Assignment: Cognitive Neuroscience Essay
Assignment: Cognitive Neuroscience Essay
Learning is one of the fascinating processes of the human brain as it is a complex aspect of acquiring new memories. The information gathered either through experience or studying history must also be stored and used as raw ingredients when needed. Memory and storage are therefore key functions of the brain, which influence the ability of humans to learn. However, the process by which the human brain filters and stores information to protect us from overload of these data is a complex area of study not readily understood. Further, techniques on how to improve storage and memory to enable people to scale up their performance is an area of concern that requires research. The present study focuses on how memory are formed and stored in the brain in an analysis of the neural circuitry process.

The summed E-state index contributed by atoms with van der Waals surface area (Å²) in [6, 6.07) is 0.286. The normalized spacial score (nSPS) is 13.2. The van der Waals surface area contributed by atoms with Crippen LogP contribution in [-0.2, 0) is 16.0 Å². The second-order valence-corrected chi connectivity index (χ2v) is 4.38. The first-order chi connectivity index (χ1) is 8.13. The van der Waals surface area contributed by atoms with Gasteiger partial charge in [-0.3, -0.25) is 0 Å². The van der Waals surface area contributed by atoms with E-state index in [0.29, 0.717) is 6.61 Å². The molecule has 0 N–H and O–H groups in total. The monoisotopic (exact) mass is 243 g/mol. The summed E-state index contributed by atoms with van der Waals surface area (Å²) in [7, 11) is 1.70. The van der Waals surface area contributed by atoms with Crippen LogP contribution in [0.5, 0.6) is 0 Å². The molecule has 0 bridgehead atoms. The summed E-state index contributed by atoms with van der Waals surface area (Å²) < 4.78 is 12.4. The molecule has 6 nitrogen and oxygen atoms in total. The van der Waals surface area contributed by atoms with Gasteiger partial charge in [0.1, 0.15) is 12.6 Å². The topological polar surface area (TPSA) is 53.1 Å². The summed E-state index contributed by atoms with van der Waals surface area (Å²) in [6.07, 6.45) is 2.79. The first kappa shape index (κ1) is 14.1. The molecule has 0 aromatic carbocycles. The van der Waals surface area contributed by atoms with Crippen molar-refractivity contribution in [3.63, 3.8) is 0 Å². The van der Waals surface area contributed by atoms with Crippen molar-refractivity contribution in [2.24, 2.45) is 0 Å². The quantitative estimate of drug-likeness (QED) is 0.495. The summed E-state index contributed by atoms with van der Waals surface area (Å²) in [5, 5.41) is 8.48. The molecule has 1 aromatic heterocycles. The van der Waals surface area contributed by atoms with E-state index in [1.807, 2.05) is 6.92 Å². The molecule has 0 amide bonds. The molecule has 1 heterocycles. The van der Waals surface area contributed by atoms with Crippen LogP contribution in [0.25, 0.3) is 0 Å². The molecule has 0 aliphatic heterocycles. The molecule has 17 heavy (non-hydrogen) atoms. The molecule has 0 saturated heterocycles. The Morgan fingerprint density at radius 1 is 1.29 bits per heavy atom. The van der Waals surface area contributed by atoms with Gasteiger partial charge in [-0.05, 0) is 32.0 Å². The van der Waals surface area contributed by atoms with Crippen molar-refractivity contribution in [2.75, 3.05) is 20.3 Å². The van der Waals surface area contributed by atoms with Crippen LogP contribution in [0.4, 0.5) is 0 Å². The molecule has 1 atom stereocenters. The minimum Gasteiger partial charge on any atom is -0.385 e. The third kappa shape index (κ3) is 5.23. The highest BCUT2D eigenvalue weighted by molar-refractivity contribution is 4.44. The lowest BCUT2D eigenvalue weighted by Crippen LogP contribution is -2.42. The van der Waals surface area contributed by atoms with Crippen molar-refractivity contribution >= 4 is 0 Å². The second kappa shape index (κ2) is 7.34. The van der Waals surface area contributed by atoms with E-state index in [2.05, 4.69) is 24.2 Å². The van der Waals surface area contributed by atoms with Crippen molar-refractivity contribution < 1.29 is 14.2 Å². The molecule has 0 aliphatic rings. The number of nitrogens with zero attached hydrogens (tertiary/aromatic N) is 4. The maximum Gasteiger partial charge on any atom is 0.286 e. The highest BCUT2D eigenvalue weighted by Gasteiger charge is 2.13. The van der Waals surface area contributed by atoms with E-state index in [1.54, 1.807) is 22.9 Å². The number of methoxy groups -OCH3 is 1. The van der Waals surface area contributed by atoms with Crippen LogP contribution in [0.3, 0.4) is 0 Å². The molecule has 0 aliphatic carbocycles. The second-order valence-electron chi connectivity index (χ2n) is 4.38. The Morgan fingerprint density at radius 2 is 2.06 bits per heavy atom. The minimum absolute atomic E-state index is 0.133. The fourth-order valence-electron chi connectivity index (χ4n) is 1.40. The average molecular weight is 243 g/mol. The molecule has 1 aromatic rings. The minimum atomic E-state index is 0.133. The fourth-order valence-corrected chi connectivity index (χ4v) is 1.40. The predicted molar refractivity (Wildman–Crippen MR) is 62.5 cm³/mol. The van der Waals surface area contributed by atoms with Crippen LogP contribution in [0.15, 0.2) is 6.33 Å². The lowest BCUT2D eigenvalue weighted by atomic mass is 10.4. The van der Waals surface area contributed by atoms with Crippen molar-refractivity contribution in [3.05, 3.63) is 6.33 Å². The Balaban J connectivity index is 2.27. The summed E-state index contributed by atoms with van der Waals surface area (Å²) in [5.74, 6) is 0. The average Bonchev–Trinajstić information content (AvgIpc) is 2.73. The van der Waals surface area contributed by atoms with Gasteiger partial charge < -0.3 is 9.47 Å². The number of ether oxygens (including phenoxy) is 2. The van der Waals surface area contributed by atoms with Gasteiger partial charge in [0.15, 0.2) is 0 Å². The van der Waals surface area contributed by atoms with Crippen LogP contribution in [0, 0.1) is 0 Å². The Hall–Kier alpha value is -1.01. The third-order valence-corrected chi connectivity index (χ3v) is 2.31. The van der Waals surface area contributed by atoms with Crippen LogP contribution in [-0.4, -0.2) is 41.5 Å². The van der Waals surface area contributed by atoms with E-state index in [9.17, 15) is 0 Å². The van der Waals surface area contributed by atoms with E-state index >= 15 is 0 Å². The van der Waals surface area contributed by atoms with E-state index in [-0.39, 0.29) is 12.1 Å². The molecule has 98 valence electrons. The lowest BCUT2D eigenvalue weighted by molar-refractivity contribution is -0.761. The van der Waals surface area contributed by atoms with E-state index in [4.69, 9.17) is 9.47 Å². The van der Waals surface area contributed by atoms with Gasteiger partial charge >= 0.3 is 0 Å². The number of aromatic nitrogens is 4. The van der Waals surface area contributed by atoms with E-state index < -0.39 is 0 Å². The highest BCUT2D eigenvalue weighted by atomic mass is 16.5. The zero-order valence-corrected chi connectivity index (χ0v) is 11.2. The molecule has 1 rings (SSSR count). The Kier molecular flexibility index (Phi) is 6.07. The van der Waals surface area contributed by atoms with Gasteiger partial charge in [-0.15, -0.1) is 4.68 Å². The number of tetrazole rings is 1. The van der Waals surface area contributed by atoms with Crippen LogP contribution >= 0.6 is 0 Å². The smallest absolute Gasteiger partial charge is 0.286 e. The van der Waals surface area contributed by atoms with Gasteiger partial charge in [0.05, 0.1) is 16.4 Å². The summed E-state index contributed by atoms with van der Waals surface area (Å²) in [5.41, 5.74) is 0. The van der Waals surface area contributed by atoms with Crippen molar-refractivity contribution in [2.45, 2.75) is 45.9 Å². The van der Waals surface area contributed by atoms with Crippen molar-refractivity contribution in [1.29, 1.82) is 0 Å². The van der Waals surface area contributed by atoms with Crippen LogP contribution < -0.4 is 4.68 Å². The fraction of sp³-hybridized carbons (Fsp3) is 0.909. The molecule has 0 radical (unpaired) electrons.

Similarities and Differences between Working Memory and Long-Term Memory
Exploration of the distinctions in the working memory as well as long-term memory is vital in developing an understanding of the memory function of the brain is organized. Both working and long-term memory can be used for retrieval practice to facilitate recall processes (Jeneson & Squire, 2012). Besides, the two memories help in the utilization of the stored information to manipulate the outcome of an event. However, the two memories are distinguished based on the duration of information. Long-term memory entails the storage and retention of information for a long period. It manifests in events of life experiences, the ability to speak a specific language and the development of cognitive skills on how to accomplish a task. Working memory, on the other hand, has a shorter retention period at an average period of two seconds or less. Long-term memory is used as a platform for storing information that is used at all times while working memory helps human to complete immediate tasks.
How Memory is Formed and Maintained in the Brain